(Indian Economic Development) CHAPTER-8 : INFRASTRUCTURE (NCERT Class-XII)


  • provides supporting services in the main areas of industrial and agricultural production, domestic and foreign trade and commerce. 
  • services include roads, railways, ports, airports, dams, power stations, oil and gas pipelines, telecommunication facilities, the country‘s educational system including schools and colleges, health system including hospitals, sanitary system including clean drinking water facilities and the monetary system including banks, insurance and other financial institutions. 
  • facilities have a direct impact on production of goods and services while others give indirect support by building the social sector of the economy
  • Some divide infrastructure into two categories — economic and social.
  • Economic Infrastructure associated with energy, transportation and communication are included in the former category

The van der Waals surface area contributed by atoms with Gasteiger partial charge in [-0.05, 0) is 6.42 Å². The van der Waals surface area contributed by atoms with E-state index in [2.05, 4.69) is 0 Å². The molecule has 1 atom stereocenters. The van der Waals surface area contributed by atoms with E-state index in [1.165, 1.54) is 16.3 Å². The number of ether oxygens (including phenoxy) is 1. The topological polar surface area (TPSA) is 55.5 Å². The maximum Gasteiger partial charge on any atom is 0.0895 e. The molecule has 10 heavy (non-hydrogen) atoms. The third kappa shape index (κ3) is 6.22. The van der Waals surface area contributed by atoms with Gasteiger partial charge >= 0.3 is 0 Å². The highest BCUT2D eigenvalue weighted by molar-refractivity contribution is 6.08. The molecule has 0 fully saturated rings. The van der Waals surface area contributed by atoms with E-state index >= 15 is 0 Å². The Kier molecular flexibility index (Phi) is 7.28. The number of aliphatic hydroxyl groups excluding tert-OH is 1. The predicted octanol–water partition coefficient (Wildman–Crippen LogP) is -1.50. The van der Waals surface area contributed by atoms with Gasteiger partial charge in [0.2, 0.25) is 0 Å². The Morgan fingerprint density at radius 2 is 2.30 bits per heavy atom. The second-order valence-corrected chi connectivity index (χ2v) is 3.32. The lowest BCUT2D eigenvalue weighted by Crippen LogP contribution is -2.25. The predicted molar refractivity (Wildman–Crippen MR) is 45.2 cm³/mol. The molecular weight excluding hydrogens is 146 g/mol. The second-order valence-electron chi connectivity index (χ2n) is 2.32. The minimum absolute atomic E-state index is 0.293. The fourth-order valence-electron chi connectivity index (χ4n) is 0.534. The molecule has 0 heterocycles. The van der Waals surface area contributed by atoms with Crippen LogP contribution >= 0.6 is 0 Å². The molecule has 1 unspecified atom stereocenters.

• whereas Social Infrastructure related to education, health and housing


  • Infrastructure is the support system on which depends the efficient working of a modern industrial economy. 
  • Modern agriculture also largely depends on it for speedy and large-scale transport of seeds, pesticides, fertilisers and the produce using modern roadways, railways and shipping facilities.
  • agriculture also depends on insurance and banking facilities
  • Infrastructure contributes to economic development of a country both by increasing the productivity of the factors of production and improving the quality of life of its people. 
  • Inadequate infrastructure can have
    multiple adverse effects on health. 
  • Improvements in water supply and sanitation have a large impact by reducing morbidity (meaning proneness to fall ill) from major waterborne diseases and reducing the severity of disease when it occurs.